The fabulous professional ensemble Stratosfunk mounted their own show Tell Mama for the FRINGE WORLD Festival 2013. A tribute to a great lady of soul, Miss Etta James (1938-2012).
As the excitement mounted in the Spiegeltent I wondered what exactly motivated the 300 strong and incredibly mixed audience to revel in this nostalgic program.
For the second time in the FRINGE WORLD season I noted rampant enthusiasm for high energy fun and good time music. The first instance being the wonderfully flamboyant The Divine Miss Bette.
Times are pretty good in Perth. The FRINGE FESTIVAL has been an enormous success. PIAF is off and running.
OK, we have the most expensive cost of living in the country, it gets pretty hot here sometimes (try 41 degrees for a few days in a row) but it doesn’t seem to get us down too much.
Hordes venture out from Monday to Sunday nights to feast on comedy galore and get on down to glamorous soul and cabaret. Young girls in vintage dresses, groovy 30-somethings, middle aged couples, aged hippies and plain elderly, hooted and hollered their approval as Stratosfunk hit the stage.
The line-up is impressive; Marek Sprogowski – Saxes, Flute; Gary Benness – Bass Guitar; Dom D’Leno – Drums; Glyn MacDonald – Keys, Trombone; Robbie Bresland – Trumpet, Flugelhorn; Jon Matthews – Guitar; Daniel Greening – Trombone, Clarinet.
They were loud, they were hot!
The temperature shot up as front woman and soul queen Yaro Neto hit the stage. Clad in top-to-toe irridescent sequins and a glossy Motown swing wig she ripped into ‘Tell Mama’ and the audience began to sway, shoulder shimmy and tap along, They never really stopped.
Special mention to the so-called backing singers, Amy Rosato and Jessie Gordon, who were right up in the foreground for almost the whole show. As they cooed and sang along they worked up gorgeous moves in their slinky cocktail frocks.
Starting at Etta’s earliest days the band and singers bumped and thrusted through some rarely heard numbers such as ‘In The Basement’ and ‘Pay Back’.
The 1960 hit ‘I Just Want To Make Love to You’ was delivered with oozing sensuality by Jessie Gordon.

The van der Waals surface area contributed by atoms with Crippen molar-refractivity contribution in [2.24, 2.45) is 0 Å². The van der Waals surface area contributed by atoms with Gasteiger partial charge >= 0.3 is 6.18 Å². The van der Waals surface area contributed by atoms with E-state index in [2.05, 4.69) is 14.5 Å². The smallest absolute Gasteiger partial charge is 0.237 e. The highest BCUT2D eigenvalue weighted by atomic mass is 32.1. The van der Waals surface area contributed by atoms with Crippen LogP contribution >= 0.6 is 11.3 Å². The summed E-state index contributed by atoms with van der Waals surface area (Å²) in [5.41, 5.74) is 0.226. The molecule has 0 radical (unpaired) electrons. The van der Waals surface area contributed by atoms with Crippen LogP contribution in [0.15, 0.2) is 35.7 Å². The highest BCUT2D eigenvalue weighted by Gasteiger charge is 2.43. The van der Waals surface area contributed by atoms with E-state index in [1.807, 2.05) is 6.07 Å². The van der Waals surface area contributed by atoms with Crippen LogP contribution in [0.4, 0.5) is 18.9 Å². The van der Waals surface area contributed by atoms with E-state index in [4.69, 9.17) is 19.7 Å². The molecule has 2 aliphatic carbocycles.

When singers and a band have such palpable enjoyment in what they are creating onstage it’s infectious and everyone in the room feels the delight.
Velvet-voiced rockabilly artist Rusty Pinto joined Yara Neto for Etta James’s first hit (she was just 14 years of age), ‘The Wallflower (Roll Me Henry)’.
They followed up with a grooving version of ‘Spoonful’.
Perennial Perth favourite, Libby Hammer, joined the band for a couple of early Etta numbers. Elegant, as always, in silver sequins she wowed the crowd with a soulful ‘Tears of Joy’. This number showcased an extravagant keyboard solo by Glyn Mac Donald.
‘Good Rockin’ Daddy’ was a bumptious invitation for a man to hit the dance floor. Moving on to a Little Richard inspired Etta creation ‘Tough Lover’. Amy Rosato explained “Etta had some bad boys and they made her furious.” Cue the bittersweet ‘I Prefer You’, with a full throttle trombone solo by Daniel Greening.
Scorching brass and keyboards underlined ‘Fire’ delivered by the band and singers.
The audience was then transported by a fabulous version of ‘At Last’. Appropriately the stage was washed in blue as Neto’s voice soared in Etta James’ signature song.
The entire crew merged onstage for a rousing version of ‘Something’s Got a Hold On Me (it must be love)’.
Audience members danced. Joy abounded.
The audience rose to its feet for the closing reprise of Tell Mama.
I’d be surprised if there’s a ticket left to sell by tomorrow lunchtime.
$33.50 (approx 70 minutes)
Groups 6+ $30.50